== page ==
Media Figures Say Guns Don't Kill People, Video Games Do

Blog ››› ››› OLIVER WILLIS

Several media figures have reacted to the mass shooting in Washington, D.C.'s Navy Yard by downplaying the role access to firearms had in the killings, instead blaming video games and their purported effect on mental health. But studies have either debunked or failed to find a plausible link between playing violent video games and real world gun violence.

Much of the connection between shooter Aaron Alexis and video games appears to come from Mike Ritrovato, who says he knew Alexis. Ritrovato told The Los Angeles Times that "if [Alexis] had anything bad about him, it was that he was a 35-year-old man playing video games." Ritrovato also told ABC News that Alexis was often late to work "because he was staying up all night playing video games."

Based on these reports, several media figures have sought to draw a direct connection between the shooting and Alexis' interest in video games.

On the September 17 Fox & Friends, co-hosts Steve Doocy and Elisabeth Hasselbeck promoted the gaming connection:

ELISABETH HASSELBECK: And are more people susceptible? You know are more people, maybe more susceptible than others to playing video games. Is there a link between a certain age group or demo in this - twenty to thirty-four year old men, perhaps, that are playing these video games and then their violent actions? We have yet to find out.

STEVE DOOCY: Well just, I mean, unfortunately you know it seems every time something bad like this happens we look at "is there a connection between video games and the shooter?" Well, take a look at some people who were described as addicted, from Columbine High School, Eric Harris and Dylan Klebold, the Virginia Tech shooter, the Arizona shooter, Jared Lee Loughner, that Norway shooter who Anders Behring [sic], I think he shot 77 people. The Aurora shooter, James Holmes, the Sandy Hook shooter, Adam Lanza, they're all described as essentially being addicted to video games.

Hasselbeck went on to suggest monitoring how frequently gamers play violent games and suggested that "maybe they time out" after a certain amount of time played.

Fox and Friends also re-used a graphic with pictures of seven mass shooters that noted that "all were big gamers."

At the top of the conservative Drudge Report, an image from the military-themed game Call of Duty: Black Ops 2 was used along with the headline "Navy Yard Shooter 'Obsessed With Violent Video Games'," which linked to a Telegraph story detailing Alexis' history with video games. TheTelegraph piece labeled Alexis' gaming habit part of the "darker" side of his character.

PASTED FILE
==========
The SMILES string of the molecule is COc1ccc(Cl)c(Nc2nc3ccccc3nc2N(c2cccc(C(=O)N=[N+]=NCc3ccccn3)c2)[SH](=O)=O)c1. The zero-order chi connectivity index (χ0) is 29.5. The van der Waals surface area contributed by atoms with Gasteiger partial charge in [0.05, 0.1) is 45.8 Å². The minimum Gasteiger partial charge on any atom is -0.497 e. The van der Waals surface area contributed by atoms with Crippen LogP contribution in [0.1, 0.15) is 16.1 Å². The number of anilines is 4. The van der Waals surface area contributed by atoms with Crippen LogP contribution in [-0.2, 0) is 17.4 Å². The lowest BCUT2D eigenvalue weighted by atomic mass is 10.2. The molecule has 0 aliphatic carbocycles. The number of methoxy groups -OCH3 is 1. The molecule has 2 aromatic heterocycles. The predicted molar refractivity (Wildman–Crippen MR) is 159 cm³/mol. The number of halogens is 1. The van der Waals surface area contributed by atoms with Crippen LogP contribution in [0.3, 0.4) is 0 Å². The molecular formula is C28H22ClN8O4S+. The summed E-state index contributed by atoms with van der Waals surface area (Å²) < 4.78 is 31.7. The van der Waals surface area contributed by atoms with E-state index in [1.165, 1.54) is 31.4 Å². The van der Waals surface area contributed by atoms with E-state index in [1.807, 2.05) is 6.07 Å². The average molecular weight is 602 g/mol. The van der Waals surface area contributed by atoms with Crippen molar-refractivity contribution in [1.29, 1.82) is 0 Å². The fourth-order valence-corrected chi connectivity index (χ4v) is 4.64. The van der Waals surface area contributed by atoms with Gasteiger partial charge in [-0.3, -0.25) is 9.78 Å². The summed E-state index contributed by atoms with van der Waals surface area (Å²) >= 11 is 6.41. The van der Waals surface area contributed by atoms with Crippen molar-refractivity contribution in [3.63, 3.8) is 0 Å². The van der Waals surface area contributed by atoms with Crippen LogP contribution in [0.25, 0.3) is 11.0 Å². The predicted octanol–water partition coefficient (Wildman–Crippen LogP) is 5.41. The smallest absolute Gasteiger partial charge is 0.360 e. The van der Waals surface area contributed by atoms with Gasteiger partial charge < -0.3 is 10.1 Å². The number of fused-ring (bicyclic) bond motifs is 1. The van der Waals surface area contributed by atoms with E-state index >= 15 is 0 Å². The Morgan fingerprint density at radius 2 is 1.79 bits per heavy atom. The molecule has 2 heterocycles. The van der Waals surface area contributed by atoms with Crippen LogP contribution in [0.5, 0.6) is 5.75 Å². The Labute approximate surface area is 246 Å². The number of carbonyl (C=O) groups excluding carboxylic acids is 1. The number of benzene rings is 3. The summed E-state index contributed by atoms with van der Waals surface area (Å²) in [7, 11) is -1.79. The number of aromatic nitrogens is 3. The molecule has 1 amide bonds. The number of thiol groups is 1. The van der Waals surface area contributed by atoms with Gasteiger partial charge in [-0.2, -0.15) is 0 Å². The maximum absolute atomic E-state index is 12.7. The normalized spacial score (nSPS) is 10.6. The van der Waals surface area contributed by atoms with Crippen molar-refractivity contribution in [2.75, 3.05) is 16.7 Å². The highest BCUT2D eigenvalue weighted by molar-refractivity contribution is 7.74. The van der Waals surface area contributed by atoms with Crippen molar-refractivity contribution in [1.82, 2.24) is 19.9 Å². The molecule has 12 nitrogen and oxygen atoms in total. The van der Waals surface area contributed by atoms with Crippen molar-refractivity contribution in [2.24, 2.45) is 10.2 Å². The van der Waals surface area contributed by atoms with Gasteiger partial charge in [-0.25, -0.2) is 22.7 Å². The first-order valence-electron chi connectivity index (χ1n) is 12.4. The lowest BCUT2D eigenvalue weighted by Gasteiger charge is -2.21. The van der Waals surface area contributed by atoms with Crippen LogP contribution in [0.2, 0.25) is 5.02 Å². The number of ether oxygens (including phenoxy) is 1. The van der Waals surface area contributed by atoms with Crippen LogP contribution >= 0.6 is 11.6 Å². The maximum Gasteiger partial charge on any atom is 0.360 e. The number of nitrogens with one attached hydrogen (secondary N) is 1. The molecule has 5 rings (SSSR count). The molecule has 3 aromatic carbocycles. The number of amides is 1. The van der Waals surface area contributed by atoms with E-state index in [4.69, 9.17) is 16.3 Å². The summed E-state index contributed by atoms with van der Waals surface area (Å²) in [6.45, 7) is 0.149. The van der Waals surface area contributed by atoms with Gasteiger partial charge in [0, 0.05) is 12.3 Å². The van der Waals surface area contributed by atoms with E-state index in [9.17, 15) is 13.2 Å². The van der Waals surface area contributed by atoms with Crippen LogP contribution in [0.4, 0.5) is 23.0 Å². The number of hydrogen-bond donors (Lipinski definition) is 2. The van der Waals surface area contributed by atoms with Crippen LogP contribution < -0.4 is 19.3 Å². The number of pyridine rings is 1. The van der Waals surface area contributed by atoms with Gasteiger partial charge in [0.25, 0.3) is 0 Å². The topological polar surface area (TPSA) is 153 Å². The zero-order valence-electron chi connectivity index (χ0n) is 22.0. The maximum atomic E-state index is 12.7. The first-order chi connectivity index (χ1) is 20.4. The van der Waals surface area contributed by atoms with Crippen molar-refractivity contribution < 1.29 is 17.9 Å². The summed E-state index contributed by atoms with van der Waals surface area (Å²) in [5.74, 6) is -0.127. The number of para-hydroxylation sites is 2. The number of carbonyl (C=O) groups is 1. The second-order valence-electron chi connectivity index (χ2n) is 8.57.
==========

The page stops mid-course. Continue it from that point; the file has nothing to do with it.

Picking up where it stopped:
MSNBC's Mika Brzezinski claimed on Morning Joe that "it's kind of hard not to make a connection when you hear his friend saying that he would watch on a life size screen these violent video games for hours and hours and hours and hours and hours." Her co-host, Joe Scarborough, noted that the shooter had this trait "in common with the Newtown shooter and so many others."

On The 700 Club, televangelist Pat Robertson -- who has previously claimed that murders committed in video games are as sinful as "performing the act" in the real world -- worried about the "life altering" effects of violent video games:

While media figures are predictably pinning blame on video games for yet another mass shooting, academic studies tell a different story. A 2013 study in in the Journal of Aggression, Maltreatment &Trauma studied environmental influences on violence and concluded that "Media use was not associated with either increased or decreased risk of adult criminality."

Previous research into this topic has produced similar results. First Amendment watchdog group Media Coalition summarized past studies on violent video games, writing, "Reviews by the governments of Australia, Great Britain and Sweden have all studied the research claiming a link between violent video games and aggressive behavior and concluded that it is flawed, flimsy and inconclusive."

Media Coalition also noted that in the course of striking down a California law seeking to restrict the sale of violent video games, "the U.S. Supreme Court in 2011 noted that the scientific evidence the state relied upon had been rejected by nearly every court to consider it, and that 'most of the studies suffer from significant, admitted flaws in methodology.'"

The Washington Post's Max Fisher analyzed the data on video game sales and gun-related killings internationally, writing that, "Looking at the world's 10 largest video game markets yields no evident, statistical correlation between video game consumption and gun-related killings."

In fact, Fisher found that "this data actually suggests a slight downward shift in violence as video game consumption increases" and concluded, "video game consumption, based on international data, does not seem to correlate at all with an increase in gun violence."

So, what have we learned? That video game consumption, based on international data, does not seem to correlate at all with an increase in gun violence. That countries where video games are popular also tend to be some of the world's safest (probably because these countries are stable and developed, not because they have video games). And we also have learned, once again, that America's rate of firearm-related homicides is extremely high for the developed world.

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